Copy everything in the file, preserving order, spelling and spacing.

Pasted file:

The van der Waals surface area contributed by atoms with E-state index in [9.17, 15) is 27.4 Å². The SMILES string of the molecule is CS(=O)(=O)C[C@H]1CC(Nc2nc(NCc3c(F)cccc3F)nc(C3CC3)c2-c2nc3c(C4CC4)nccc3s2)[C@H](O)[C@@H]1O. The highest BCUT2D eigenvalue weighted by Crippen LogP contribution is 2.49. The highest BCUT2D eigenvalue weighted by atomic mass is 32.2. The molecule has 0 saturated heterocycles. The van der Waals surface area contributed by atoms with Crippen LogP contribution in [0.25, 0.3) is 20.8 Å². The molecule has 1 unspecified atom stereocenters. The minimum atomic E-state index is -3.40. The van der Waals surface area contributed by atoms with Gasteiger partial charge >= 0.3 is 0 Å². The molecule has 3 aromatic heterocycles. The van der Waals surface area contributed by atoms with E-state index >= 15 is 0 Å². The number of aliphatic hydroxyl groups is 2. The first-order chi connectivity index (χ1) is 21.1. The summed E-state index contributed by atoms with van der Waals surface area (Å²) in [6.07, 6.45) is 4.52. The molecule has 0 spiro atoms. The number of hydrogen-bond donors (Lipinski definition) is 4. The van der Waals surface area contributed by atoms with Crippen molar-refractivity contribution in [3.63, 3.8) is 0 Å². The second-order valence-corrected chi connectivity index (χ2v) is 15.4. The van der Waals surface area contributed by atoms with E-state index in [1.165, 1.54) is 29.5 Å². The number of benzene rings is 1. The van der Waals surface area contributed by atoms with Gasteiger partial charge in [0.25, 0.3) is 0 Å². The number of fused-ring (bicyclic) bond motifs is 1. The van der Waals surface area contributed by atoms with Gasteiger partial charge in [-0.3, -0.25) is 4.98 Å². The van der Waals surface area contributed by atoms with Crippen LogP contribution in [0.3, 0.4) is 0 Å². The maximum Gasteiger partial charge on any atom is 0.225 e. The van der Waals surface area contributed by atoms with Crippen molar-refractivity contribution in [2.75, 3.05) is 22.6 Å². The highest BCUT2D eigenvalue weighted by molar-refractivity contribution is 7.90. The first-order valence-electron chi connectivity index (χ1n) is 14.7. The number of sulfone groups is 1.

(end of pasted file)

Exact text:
The van der Waals surface area contributed by atoms with E-state index in [9.17, 15) is 27.4 Å². The SMILES string of the molecule is CS(=O)(=O)C[C@H]1CC(Nc2nc(NCc3c(F)cccc3F)nc(C3CC3)c2-c2nc3c(C4CC4)nccc3s2)[C@H](O)[C@@H]1O. The highest BCUT2D eigenvalue weighted by Crippen LogP contribution is 2.49. The highest BCUT2D eigenvalue weighted by atomic mass is 32.2. The molecule has 0 saturated heterocycles. The van der Waals surface area contributed by atoms with Crippen LogP contribution in [0.25, 0.3) is 20.8 Å². The molecule has 1 unspecified atom stereocenters. The minimum atomic E-state index is -3.40. The van der Waals surface area contributed by atoms with Gasteiger partial charge >= 0.3 is 0 Å². The molecule has 3 aromatic heterocycles. The van der Waals surface area contributed by atoms with E-state index >= 15 is 0 Å². The number of aliphatic hydroxyl groups is 2. The first-order chi connectivity index (χ1) is 21.1. The summed E-state index contributed by atoms with van der Waals surface area (Å²) in [6.07, 6.45) is 4.52. The molecule has 0 spiro atoms. The number of hydrogen-bond donors (Lipinski definition) is 4. The van der Waals surface area contributed by atoms with Crippen molar-refractivity contribution in [3.63, 3.8) is 0 Å². The second-order valence-corrected chi connectivity index (χ2v) is 15.4. The van der Waals surface area contributed by atoms with E-state index in [1.165, 1.54) is 29.5 Å². The number of benzene rings is 1. The van der Waals surface area contributed by atoms with Gasteiger partial charge in [0.25, 0.3) is 0 Å². The number of fused-ring (bicyclic) bond motifs is 1. The van der Waals surface area contributed by atoms with Gasteiger partial charge in [-0.3, -0.25) is 4.98 Å². The van der Waals surface area contributed by atoms with Crippen LogP contribution in [0.3, 0.4) is 0 Å². The maximum Gasteiger partial charge on any atom is 0.225 e. The van der Waals surface area contributed by atoms with Crippen molar-refractivity contribution in [2.75, 3.05) is 22.6 Å². The highest BCUT2D eigenvalue weighted by molar-refractivity contribution is 7.90. The first-order valence-electron chi connectivity index (χ1n) is 14.7. The number of sulfone groups is 1.